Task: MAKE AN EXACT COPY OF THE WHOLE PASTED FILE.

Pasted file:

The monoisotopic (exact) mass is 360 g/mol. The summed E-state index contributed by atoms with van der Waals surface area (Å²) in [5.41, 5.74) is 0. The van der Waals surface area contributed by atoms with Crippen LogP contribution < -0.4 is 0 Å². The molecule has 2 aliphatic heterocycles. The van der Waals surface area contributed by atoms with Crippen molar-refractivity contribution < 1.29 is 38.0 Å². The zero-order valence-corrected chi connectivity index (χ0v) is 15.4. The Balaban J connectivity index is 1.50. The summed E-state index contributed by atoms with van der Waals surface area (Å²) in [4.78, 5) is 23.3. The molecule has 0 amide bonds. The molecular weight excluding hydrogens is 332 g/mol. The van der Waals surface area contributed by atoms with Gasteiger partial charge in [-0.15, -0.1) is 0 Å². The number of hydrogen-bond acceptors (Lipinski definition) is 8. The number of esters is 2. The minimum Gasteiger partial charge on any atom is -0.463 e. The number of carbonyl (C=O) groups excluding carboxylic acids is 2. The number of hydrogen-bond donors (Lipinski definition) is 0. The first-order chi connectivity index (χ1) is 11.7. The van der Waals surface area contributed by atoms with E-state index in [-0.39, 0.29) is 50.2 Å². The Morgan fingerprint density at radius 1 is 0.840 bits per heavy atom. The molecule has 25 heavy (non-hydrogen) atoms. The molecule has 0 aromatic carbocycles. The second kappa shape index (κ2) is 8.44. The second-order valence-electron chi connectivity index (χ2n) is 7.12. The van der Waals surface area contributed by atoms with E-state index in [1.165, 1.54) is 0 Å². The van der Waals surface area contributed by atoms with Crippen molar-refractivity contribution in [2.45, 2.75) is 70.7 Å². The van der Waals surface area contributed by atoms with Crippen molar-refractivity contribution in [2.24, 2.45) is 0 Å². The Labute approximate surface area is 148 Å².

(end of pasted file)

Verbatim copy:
The monoisotopic (exact) mass is 360 g/mol. The summed E-state index contributed by atoms with van der Waals surface area (Å²) in [5.41, 5.74) is 0. The van der Waals surface area contributed by atoms with Crippen LogP contribution < -0.4 is 0 Å². The molecule has 2 aliphatic heterocycles. The van der Waals surface area contributed by atoms with Crippen molar-refractivity contribution < 1.29 is 38.0 Å². The zero-order valence-corrected chi connectivity index (χ0v) is 15.4. The Balaban J connectivity index is 1.50. The summed E-state index contributed by atoms with van der Waals surface area (Å²) in [4.78, 5) is 23.3. The molecule has 0 amide bonds. The molecular weight excluding hydrogens is 332 g/mol. The van der Waals surface area contributed by atoms with Gasteiger partial charge in [-0.15, -0.1) is 0 Å². The number of hydrogen-bond acceptors (Lipinski definition) is 8. The number of esters is 2. The minimum Gasteiger partial charge on any atom is -0.463 e. The number of carbonyl (C=O) groups excluding carboxylic acids is 2. The number of hydrogen-bond donors (Lipinski definition) is 0. The first-order chi connectivity index (χ1) is 11.7. The van der Waals surface area contributed by atoms with E-state index in [-0.39, 0.29) is 50.2 Å². The Morgan fingerprint density at radius 1 is 0.840 bits per heavy atom. The molecule has 25 heavy (non-hydrogen) atoms. The molecule has 0 aromatic carbocycles. The second kappa shape index (κ2) is 8.44. The second-order valence-electron chi connectivity index (χ2n) is 7.12. The van der Waals surface area contributed by atoms with E-state index in [1.165, 1.54) is 0 Å². The van der Waals surface area contributed by atoms with Crippen molar-refractivity contribution in [2.45, 2.75) is 70.7 Å². The van der Waals surface area contributed by atoms with Crippen molar-refractivity contribution in [2.24, 2.45) is 0 Å². The Labute approximate surface area is 148 Å².